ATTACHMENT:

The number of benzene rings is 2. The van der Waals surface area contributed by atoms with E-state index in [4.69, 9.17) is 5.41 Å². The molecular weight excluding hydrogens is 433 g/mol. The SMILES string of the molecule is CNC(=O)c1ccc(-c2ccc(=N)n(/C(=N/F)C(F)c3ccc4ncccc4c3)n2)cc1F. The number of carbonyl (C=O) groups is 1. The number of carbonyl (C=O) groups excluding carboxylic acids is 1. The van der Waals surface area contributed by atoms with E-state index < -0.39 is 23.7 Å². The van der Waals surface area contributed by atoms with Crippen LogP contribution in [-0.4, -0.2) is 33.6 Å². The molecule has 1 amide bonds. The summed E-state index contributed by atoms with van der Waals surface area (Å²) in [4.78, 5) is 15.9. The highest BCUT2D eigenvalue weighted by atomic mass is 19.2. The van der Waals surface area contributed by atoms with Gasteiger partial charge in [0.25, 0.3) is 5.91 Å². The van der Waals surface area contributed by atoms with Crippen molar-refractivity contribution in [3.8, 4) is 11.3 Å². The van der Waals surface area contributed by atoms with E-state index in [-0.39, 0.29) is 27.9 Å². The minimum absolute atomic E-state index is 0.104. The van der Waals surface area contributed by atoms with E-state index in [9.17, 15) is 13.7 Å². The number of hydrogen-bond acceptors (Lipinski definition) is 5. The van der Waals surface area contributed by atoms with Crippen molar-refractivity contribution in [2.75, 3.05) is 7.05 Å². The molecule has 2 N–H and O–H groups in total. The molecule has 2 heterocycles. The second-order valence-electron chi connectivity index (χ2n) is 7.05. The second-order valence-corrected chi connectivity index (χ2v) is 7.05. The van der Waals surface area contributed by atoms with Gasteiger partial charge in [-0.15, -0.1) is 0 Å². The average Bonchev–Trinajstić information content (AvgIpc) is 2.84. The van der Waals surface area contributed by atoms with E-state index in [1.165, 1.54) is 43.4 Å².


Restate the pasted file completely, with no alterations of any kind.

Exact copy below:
The number of benzene rings is 2. The van der Waals surface area contributed by atoms with E-state index in [4.69, 9.17) is 5.41 Å². The molecular weight excluding hydrogens is 433 g/mol. The SMILES string of the molecule is CNC(=O)c1ccc(-c2ccc(=N)n(/C(=N/F)C(F)c3ccc4ncccc4c3)n2)cc1F. The number of carbonyl (C=O) groups is 1. The number of carbonyl (C=O) groups excluding carboxylic acids is 1. The van der Waals surface area contributed by atoms with E-state index < -0.39 is 23.7 Å². The van der Waals surface area contributed by atoms with Crippen LogP contribution in [-0.4, -0.2) is 33.6 Å². The molecule has 1 amide bonds. The summed E-state index contributed by atoms with van der Waals surface area (Å²) in [4.78, 5) is 15.9. The highest BCUT2D eigenvalue weighted by atomic mass is 19.2. The van der Waals surface area contributed by atoms with Gasteiger partial charge in [0.25, 0.3) is 5.91 Å². The van der Waals surface area contributed by atoms with Crippen molar-refractivity contribution in [3.8, 4) is 11.3 Å². The van der Waals surface area contributed by atoms with E-state index in [-0.39, 0.29) is 27.9 Å². The minimum absolute atomic E-state index is 0.104. The van der Waals surface area contributed by atoms with E-state index in [9.17, 15) is 13.7 Å². The number of hydrogen-bond acceptors (Lipinski definition) is 5. The van der Waals surface area contributed by atoms with Crippen molar-refractivity contribution in [2.75, 3.05) is 7.05 Å². The molecule has 2 N–H and O–H groups in total. The molecule has 2 heterocycles. The second-order valence-electron chi connectivity index (χ2n) is 7.05. The second-order valence-corrected chi connectivity index (χ2v) is 7.05. The van der Waals surface area contributed by atoms with Gasteiger partial charge in [-0.15, -0.1) is 0 Å². The average Bonchev–Trinajstić information content (AvgIpc) is 2.84. The van der Waals surface area contributed by atoms with E-state index in [1.165, 1.54) is 43.4 Å².